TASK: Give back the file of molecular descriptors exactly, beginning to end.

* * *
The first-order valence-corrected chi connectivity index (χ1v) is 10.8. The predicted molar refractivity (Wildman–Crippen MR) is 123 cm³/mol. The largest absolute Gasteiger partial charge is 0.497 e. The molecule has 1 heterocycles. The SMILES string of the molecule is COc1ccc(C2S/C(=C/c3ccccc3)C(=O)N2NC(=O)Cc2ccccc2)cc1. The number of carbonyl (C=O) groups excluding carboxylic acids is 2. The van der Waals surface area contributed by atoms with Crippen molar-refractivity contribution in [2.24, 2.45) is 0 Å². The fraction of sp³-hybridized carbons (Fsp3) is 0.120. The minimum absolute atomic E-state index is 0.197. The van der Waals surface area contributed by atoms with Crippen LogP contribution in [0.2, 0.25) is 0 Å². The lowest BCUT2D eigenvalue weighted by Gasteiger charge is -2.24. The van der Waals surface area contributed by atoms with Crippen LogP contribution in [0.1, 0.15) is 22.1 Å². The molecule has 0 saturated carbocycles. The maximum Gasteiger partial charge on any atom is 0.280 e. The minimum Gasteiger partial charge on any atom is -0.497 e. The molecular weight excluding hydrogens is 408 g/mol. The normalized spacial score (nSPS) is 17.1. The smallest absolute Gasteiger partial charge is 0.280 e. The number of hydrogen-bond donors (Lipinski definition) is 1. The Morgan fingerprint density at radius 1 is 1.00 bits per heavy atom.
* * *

The first-order valence-corrected chi connectivity index (χ1v) is 10.8. The predicted molar refractivity (Wildman–Crippen MR) is 123 cm³/mol. The largest absolute Gasteiger partial charge is 0.497 e. The molecule has 1 heterocycles. The SMILES string of the molecule is COc1ccc(C2S/C(=C/c3ccccc3)C(=O)N2NC(=O)Cc2ccccc2)cc1. The number of carbonyl (C=O) groups excluding carboxylic acids is 2. The van der Waals surface area contributed by atoms with Crippen molar-refractivity contribution in [2.24, 2.45) is 0 Å². The fraction of sp³-hybridized carbons (Fsp3) is 0.120. The minimum absolute atomic E-state index is 0.197. The van der Waals surface area contributed by atoms with Crippen LogP contribution in [0.2, 0.25) is 0 Å². The lowest BCUT2D eigenvalue weighted by Gasteiger charge is -2.24. The van der Waals surface area contributed by atoms with Crippen LogP contribution in [0.1, 0.15) is 22.1 Å². The molecule has 0 saturated carbocycles. The maximum Gasteiger partial charge on any atom is 0.280 e. The minimum Gasteiger partial charge on any atom is -0.497 e. The molecular weight excluding hydrogens is 408 g/mol. The normalized spacial score (nSPS) is 17.1. The smallest absolute Gasteiger partial charge is 0.280 e. The number of hydrogen-bond donors (Lipinski definition) is 1. The Morgan fingerprint density at radius 1 is 1.00 bits per heavy atom.